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Journal of Case Reports and Studies

ISSN: 2348-9820

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A Case Report of Atrial Myxoma presenting with Cardioembolic Stroke and treated with Intravenous Thrombolytic Therapy

Received Date: February 12, 2015 Accepted Date: April 07, 2015 Published Date: April 09, 2015

Copyright: © 2015 Ismail II. This is an open-access article distributed under the terms of the Creative Commons Attribution License, which permits unrestricted use, distribution, and reproduction in any medium, provided the original author and source are credited.

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Abstract

Background: Cardiac myxomas are a potential source of emboli to the brain and elsewhere in the vascular tree. Myxomas are the most common benign primary cardiac tumor in adults. The commonest location of cardiac myxomas is in the left atrium followed by the right atrium and the remainder develops in the ventricles and rarely in the heart valves. Embolic events occur in approximately 40–50% of patients with myxomas. Crebrovascular strokes secondary to myxomas account for less than 1% of all ischemic strokes but should be considered in the differential diagnosis of patients with stroke in young.

Case Description: We report a case of a 42 year-old female patient with a recently discovered left atrial myxoma presenting with sudden onset of ischemic cardioembolic stroke of the right middle cerebral artery. She presented within the therapeutic window of intravenous thrombolytic therapy and was successfully treated.

Conclusion: Atrial myxomas are the most common benign primary cardiac tumors in adults and can present in several ways. Embolic ischemic stroke is the most common neurological complication and should be suspected in cases of stroke in young especially in the absence of conventional risk factors. Systemic thrombolysis seems to be safe and effective in treating acute stroke secondary to atrial myxomas especially in young patients and in patients treated early.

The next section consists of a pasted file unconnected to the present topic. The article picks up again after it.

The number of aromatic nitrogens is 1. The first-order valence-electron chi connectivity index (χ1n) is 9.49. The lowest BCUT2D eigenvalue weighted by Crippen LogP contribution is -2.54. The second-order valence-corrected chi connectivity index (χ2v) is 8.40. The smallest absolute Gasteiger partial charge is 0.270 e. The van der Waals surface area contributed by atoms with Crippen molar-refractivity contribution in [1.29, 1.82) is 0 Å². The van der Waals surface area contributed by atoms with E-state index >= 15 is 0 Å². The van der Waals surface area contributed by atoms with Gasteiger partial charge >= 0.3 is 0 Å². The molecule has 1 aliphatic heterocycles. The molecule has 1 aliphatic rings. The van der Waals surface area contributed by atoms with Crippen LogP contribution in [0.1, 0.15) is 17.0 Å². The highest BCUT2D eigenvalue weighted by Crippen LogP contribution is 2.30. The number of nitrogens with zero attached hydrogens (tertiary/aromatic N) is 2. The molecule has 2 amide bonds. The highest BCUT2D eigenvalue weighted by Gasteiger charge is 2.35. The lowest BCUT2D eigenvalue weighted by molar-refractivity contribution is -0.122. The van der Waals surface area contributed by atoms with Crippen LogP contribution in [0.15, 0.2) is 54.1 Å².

Keywords: Myxoma; Cardioembolic; Stroke; Intravenous Thrombolysis

Introduction

Atrial myxomas are the commonest cardiac tumors. Despite being benign, embolic phenomenon occurs in approximately 40-50 % of cases either to the brain or elsewhere in the vascular tree. The embolic source may be composed of tumor tissue itself, blood clot or both [1].

Myxomas are a rare cause of ischemic stroke accounting for less than 1% of all stroke cases. However, they should be considered in the differential diagnosis of cases with stroke in young in the absence of conventional stroke risk factors. Some case reports of ischemic stroke secondary to emoli originating from atrial myxomas had been successfully treated with IV thromolytic therpy and it seems to be safe and effective in such cases [2].

We report a case of a 42 year-old female patient with recently discovered left atrial myxoma and presenting with sudden onset of ischemic cardioembolic stroke of the right middle cerebral artery within the therapeutic window of intravenous thrombolytic therapy and successfully treated.

Case Report

A 42 year-old female patient with no history of Diabetes Mellitus or Hypertension presented to the Emergency Room with a recent history of sudden onset left sided hemiparesis, left upper motor neuron facial palsy and dysarthria 2.5 hours prior to the hospital arrival.

On arrival the patient was vitally stable; afebrile, blood pressure was 140/85, heart rate was 77 beat per minute with normal rhythm and heart sounds and respiratory rate was 22 cycle per minute.